Houston, Texas hit with Another Historic Flood
The Big Q: Why has the US been hit by major even historic flood after another recently?
The flooding that is hammering the City of Houston, Texas is the 8th historic flood in the US since the end of September. The Texas city’s officials have labeled the flooding that is currently slamming the city “a life-threatening emergency,” and insisting that “Houston residents should avoid travel at all costs today.”
Dozens of subdivisions have been flooded and major sections of US Interstate’s 10 and 45 were under water near Downtown during the week.
Authorities say that water is getting to areas that it has never been before, and Fire Department spokesman announced that the water is already 10 to 15 feet deep in some areas.
But even though some parts of Houston have already gotten over 20 ins of rain this past week, there is more rain forecast, this heavy weather crisis is not over yet.
The giant storm that caused all of this rain was surprise to many residents of Houston. A lot of people woke up last Monday morning to discover that their neighborhoods virtually under water.
Last Monday more than a 12 ins of rain fell in parts of Houston, submerging lots of subdivisions and several major streets and highways, forcing the closure of schools and knocking out power to thousands of residents who were urged to shelter in place.
Sylvester Turner, Mayor of the nation’s 4th-largest city, told residents to stay home to fend off a weather system he called “stubborn.” More rain was projected during the week although heavy downpours subsided somewhat by mid-day Monday, and only another 1/2 in was expected through Monday night.
If this flooding was just an isolated incident, it might not be that big a deal.
The fact is that the flooding in Houston continues a very disturbing pattern that began in early October of last year.
Since the end of September, the US has been hit by 8 historic floods, which works out to an average of more than 1 a month.
Below is a list of the 8 historic floods in the past 8 months in the US, as follows:
October: Hurricane Joaquin never makes landfall, but it tracks up the east coast of the United States causing nightmarish rainfall and flooding all over the eastern seaboard. In South Carolina the Governor declared that it was the worst rainfall that many areas of her state had seen in 1,000 years.
October: Violent storms in Southern California caused flash flooding that buried some highways in “Rivers of Mud” that were up to 6 ft deep. Hundreds of vehicles got buried in the fast moving mud, and at least 1 man was killed.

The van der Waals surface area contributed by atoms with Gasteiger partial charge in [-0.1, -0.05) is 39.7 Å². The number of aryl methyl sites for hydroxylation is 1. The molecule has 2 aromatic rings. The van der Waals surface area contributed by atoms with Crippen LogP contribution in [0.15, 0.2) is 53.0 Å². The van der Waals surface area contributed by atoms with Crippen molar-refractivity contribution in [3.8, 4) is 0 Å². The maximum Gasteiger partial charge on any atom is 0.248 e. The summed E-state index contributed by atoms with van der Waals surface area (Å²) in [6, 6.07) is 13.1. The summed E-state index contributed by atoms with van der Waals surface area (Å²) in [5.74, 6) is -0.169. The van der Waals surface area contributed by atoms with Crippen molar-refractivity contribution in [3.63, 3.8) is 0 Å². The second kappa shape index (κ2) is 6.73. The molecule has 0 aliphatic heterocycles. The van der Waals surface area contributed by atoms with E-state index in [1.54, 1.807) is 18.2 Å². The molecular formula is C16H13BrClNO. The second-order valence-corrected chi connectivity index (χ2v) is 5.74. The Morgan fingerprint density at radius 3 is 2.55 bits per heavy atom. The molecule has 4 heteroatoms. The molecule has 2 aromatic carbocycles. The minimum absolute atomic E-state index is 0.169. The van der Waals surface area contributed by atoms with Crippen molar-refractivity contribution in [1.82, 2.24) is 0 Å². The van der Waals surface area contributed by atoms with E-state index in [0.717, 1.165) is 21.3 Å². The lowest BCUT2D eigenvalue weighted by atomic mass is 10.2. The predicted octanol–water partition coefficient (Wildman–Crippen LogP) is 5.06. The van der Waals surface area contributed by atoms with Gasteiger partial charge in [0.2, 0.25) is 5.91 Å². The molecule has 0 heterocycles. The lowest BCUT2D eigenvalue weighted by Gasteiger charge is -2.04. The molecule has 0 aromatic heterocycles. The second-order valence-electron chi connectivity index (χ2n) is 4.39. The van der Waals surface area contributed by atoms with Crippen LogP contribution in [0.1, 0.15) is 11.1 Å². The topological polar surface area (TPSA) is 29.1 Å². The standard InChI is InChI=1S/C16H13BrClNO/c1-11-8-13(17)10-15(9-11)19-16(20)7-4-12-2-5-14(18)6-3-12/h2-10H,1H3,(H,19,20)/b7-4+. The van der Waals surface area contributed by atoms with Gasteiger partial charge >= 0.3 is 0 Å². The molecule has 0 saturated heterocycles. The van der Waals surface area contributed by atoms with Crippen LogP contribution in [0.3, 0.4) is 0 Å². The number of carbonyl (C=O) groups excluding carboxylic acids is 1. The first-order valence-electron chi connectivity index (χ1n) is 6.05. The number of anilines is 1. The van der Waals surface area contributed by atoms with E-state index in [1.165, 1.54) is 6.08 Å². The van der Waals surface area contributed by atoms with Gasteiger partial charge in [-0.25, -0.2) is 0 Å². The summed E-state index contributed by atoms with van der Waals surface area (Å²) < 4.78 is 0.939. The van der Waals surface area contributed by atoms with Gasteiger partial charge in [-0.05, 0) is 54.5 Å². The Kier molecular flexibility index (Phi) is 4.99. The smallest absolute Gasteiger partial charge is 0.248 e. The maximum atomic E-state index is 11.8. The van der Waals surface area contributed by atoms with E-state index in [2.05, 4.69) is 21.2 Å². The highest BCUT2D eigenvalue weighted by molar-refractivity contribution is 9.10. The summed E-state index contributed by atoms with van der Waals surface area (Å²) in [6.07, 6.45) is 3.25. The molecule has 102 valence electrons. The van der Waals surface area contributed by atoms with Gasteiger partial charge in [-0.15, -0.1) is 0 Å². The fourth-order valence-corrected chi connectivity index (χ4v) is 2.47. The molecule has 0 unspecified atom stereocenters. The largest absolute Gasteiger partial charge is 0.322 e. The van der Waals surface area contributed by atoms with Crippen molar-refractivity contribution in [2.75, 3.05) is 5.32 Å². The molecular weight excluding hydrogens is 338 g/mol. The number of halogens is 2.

October: Hurricane Patricia was the 2nd most intense tropical cyclone ever recorded in the world, and remnants from that storm caused absolutely horrible flooding in some parts of Texas. The floodwaters were moving so fast at one point that a freight train was knocked off the tracks.
November-December: A number of violent storms blew into coastal areas of Oregon and Washington causing extensive flooding in many areas. The resulting landslides and floods made headlines, and it is going to be a long time before the region recovers. In early December residents saw the wettest day in the history of Portland, Oregon, and things were also very bad up in the Seattle area at that same time.
January: The middle part of the nation experienced record-breaking flooding. The only thing that people could compare it to was the great flood of Y 1993. Missouri Governor Jay Nixon said that some communities saw floodwaters get to “places they’ve never been before.” Normally, if the middle of the country is going to see flooding like this it is going to take place when the snow begins to thaw in the Spring. For something like this to happen in the middle of the Winter was unprecedented.
January: On 22 January one of the worst east coast blizzards in history slammed into Washington, DC, New York City; and other major Metro areas. More than 3 ft of snow fell on some areas, hundreds of thousands of people were left without power, and coastal cities all long the eastern seaboard experienced flooding that was described as “worse than Hurricane Sandy.”
March: Almost 2 ft of rain triggered historic flooding in parts of Texas, Louisiana and Mississippi. Flooding along one area of the Sabine River broke the previous record by more than 5 ft, and some sections of Interstate 10 were closed for 4 days.
Never before has the United States experienced so many historic floods in such a short period of time, many people died and thousands of homes were destroyed, leaving citizens in very painful and difficult circumstances.
Again the Big Q: Why is this happening?
Some people believe that “Climate Change” is responsible for these weather patterns, others say El Nino, and a few others believe that this is a sign that we are approaching “the last days” described in the Bible.
What we can all agree on is that what we are seeing highly unusual weather patterns and that we must prepare and protect ourselves, and property in the best ways available to us.
Historic floods have hit almost every region of the country since the end of September, and the economic damage that has been caused has been immense.
Be alert to your local weather forecast, prepare and be safe.